Computer Vision in C# using Azure Cognitive Services

Computer Vision in C# using Azure Cognitive Services

Intelligent analysis of images using pre-trained image models

Computer Vision is part of Microsoft Azure’s Cognitive Services suite of artificial intelligence capabilities. With computer vision you can take advantage of pre-trained computer vision models to analyze your own images and get a wealth of information about them.

In this article we’ll cover how to get started with Azure Cognitive Services computer vision using C# and the Azure SDK.

What can Computer Vision do?

Image API Capabilities

Computer vision gives us APIs to determine the following pieces of information from an image:

  • An overall description of what’s in the image
  • What category or categories the image falls under
  • Tags of entities that are present in the image
  • Object detection for specific entities (including a bounding box)
  • Faces that are present in the image
  • Information about colors present in the image
  • Information about the image’s metadata
  • Any known logos or brands that might be present
  • Whether or not the image contains adult content
  • Thumbnail generation

A key thing about this is that you don’t need to be a data scientist to take advantage of these capabilities. Microsoft provides the pre-trained models and gives you access through the cognitive services vision API.

Like the rest of Azure Cognitive Services, computer vision is priced at a consumption-based plan where you pay fractions of cents per API call. This lets hobbyists and large organizations alike benefit from these APIs.

Billing Note: a free plan exists for those who need fewer than 5,000 transactions per month at the time of this writing.

So, computer vision is powerful, flexible, and helps us build awesome apps. Let’s see how to use it.


In order to get the most out of this article you should:

Note: you can either use a cognitive services resource or a computer vision resource for these tasks. Both will have the same information available on their Keys and Endpoints blade. See my article on cognitive services for more information on when to use a computer vision resource instead of a cognitive services resource

Before you can reference these APIs in C# code, you’ll need to add a reference to Microsoft.Azure.CognitiveServices.Vision.ComputerVision using NuGet package manager or via the .NET CLI via the following command:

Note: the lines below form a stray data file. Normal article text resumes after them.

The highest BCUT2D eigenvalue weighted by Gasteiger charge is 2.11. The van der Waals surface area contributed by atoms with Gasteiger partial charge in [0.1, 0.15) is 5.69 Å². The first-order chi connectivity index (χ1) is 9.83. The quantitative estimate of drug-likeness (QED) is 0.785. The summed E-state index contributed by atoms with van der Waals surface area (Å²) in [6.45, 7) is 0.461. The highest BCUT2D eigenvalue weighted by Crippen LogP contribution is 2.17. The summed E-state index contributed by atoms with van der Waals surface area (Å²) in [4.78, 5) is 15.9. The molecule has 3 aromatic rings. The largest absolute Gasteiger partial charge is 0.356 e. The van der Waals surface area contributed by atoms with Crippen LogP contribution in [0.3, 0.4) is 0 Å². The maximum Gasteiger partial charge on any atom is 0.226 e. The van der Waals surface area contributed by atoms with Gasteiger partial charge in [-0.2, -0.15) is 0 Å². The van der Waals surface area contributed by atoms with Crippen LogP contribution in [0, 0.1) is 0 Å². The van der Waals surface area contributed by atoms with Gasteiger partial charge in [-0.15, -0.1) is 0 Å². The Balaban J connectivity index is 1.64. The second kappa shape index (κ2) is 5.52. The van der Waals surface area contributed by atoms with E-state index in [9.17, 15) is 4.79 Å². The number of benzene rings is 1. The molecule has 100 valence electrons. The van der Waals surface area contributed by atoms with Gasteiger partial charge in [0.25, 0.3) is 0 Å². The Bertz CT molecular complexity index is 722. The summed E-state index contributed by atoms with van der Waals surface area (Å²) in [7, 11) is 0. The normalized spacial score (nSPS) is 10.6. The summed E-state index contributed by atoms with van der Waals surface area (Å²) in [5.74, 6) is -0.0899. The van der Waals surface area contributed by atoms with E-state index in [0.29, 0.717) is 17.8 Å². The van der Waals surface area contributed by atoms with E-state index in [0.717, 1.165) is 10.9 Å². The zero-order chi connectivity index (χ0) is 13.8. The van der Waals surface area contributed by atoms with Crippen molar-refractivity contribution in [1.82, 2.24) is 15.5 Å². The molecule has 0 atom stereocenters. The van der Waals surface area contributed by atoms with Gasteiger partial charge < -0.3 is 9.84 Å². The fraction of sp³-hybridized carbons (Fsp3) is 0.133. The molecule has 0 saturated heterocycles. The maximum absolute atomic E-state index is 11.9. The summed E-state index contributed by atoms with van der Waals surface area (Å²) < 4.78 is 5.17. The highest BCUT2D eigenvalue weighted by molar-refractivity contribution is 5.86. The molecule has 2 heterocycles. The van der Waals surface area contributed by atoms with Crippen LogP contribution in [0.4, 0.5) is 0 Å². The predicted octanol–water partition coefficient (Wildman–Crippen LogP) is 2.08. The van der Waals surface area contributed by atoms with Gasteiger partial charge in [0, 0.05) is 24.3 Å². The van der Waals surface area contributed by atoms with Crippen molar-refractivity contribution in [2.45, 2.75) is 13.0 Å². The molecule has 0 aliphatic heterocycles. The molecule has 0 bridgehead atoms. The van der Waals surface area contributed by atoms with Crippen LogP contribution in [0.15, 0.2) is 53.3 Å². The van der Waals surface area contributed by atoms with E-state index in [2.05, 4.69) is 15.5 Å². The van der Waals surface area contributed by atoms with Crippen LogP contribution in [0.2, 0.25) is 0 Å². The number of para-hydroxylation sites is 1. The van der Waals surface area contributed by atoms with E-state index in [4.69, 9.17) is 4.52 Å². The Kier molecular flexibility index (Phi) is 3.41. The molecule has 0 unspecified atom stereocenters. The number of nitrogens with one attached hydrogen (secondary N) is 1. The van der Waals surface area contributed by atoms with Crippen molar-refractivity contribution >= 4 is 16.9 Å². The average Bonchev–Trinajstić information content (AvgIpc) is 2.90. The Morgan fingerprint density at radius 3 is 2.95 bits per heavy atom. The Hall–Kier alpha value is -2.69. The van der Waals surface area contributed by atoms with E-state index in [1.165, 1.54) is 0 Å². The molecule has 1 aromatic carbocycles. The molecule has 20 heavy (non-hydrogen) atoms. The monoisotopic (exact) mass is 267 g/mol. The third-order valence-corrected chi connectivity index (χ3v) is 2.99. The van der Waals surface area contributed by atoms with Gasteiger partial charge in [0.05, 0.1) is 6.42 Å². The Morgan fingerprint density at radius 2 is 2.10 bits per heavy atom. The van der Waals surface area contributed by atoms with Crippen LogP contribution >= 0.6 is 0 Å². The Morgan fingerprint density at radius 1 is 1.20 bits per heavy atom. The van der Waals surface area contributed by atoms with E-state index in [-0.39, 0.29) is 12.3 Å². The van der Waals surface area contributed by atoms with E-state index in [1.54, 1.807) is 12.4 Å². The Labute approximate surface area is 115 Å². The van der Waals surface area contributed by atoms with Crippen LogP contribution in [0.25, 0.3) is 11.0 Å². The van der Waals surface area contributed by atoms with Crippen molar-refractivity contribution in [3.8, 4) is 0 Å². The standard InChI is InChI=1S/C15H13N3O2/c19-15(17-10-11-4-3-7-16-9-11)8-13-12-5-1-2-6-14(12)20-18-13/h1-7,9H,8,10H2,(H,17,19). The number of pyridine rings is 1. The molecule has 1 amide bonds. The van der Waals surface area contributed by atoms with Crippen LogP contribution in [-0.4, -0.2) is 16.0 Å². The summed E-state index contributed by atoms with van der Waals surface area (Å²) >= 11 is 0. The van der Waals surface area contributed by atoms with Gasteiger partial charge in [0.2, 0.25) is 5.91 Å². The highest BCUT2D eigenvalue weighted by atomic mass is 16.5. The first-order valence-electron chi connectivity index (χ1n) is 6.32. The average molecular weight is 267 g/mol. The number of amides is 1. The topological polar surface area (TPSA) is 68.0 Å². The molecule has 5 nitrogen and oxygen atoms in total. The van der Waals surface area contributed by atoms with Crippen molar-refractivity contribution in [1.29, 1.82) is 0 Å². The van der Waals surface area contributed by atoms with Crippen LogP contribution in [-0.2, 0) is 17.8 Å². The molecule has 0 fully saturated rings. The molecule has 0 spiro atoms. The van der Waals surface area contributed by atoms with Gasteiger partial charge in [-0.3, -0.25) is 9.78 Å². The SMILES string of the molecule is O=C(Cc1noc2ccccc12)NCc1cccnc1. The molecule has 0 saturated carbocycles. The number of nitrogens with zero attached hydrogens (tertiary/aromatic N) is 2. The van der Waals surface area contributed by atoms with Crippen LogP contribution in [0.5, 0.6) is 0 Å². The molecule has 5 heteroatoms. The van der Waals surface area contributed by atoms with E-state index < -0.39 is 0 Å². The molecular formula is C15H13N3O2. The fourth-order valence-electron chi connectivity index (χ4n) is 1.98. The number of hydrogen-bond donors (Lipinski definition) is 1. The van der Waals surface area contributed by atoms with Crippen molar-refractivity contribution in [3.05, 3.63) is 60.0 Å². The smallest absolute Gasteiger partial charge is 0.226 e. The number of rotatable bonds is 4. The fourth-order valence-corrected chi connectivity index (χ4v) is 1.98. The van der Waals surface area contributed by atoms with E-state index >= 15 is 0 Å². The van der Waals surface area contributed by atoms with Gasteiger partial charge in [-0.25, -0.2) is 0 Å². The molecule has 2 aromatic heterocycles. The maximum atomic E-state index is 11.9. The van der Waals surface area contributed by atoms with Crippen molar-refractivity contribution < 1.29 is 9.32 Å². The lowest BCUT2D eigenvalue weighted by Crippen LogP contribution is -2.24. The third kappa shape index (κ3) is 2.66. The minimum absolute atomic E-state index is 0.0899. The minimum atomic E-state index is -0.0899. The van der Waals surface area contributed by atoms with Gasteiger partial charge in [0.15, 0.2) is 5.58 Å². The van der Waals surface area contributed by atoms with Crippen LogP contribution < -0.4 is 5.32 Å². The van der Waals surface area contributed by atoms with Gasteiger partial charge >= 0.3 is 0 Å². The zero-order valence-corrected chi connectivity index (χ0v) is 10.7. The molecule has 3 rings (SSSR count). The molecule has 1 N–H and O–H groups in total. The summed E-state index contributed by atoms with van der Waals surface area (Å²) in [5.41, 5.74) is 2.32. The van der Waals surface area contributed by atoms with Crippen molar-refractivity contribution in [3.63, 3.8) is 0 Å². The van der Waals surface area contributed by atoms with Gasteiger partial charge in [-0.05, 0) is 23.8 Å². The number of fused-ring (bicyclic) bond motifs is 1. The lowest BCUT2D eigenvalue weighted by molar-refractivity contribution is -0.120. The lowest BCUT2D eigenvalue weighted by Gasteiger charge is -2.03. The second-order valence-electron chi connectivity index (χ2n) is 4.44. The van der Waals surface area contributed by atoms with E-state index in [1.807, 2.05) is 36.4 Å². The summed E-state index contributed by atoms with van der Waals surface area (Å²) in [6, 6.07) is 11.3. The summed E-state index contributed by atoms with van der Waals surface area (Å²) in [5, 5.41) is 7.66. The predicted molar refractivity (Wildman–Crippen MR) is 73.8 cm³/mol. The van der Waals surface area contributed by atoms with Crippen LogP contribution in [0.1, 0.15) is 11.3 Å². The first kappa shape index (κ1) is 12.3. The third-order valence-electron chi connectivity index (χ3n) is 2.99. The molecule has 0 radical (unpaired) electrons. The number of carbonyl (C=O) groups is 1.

dotnet add package Microsoft.Azure.CognitiveServices.Vision.ComputerVision

See Microsoft’s documentation on NuGet package manager for additional instructions on adding a package reference.

Connecting a ComputerVisionClient to Azure Cognitive Services

In order to work with the vision APIs in C# code, we need a ComputerVisionClient instance that knows how to authenticate and gain access to our cognitive services or computer vision resource on Azure.

To be able to declare any of these classes you’ll need the following using statements:

using Microsoft.Azure.CognitiveServices.Vision.ComputerVision;
using Microsoft.Azure.CognitiveServices.Vision.ComputerVision.Models;

Next, you’ll need to provide authentication details and create your ComputerVisionClient:

// These values should come from a config file and should NOT be checked into source control
string subscriptionKey = "YourKeyGoesHere";
string endpoint = "YourEndPointGoesHere";

// Create a computer vision client
ApiKeyServiceClientCredentials visionCredentials = new(subscriptionKey);
ComputerVisionClient vision = new ComputerVisionClient(visionCredentials);

// Tell the computer vision client what endpoint to talk to
vision.Endpoint = endpoint;

With that configured, we’re now ready to analyze a picture. For lack of a better picture, our analysis in this article will be of this image of of me at a large party:

Matt at a Party

Matt resting from socializing at a party and thinking about conversational AI systems.

Configuring Features of Interest

Unlike some other APIs, Azure’s computer vision API gives us a single method of interest and expects us to tell it what types of feature analysis we want it to do.

For example, if you wanted to analyze every available type of feature, you could write the following code:

// We need to tell it what types of results we care about
List<VisualFeatureTypes?> features = new()

This will perform all of these different types of analysis on the image in question and include their results in the response.

So why wouldn’t you want to get all information every time?

First of all, some of these types of analysis can be computationally expensive. For example, object detection with bounding boxes will be noticeably slower for images with many different faces or other objects of interest inside of them.

Secondly, not all of these things bill at the same price and every analysis task you do has a billing cost associated with it. If your application doesn’t need tags in order to function, you shouldn’t request them with every request.

Billing Tip: Identify the types of information that are the most helpful during development and then request only those types to minimize the cost of calling the vision API.

Analyzing Images by URL

Okay, so let’s get started analyzing images. We’ll start with a simple case of analyzing an image via a publicly accessible URL:

// Call out to Computer Vision to get the results
ImageAnalysis analysis = await vision.AnalyzeImageAsync("", features);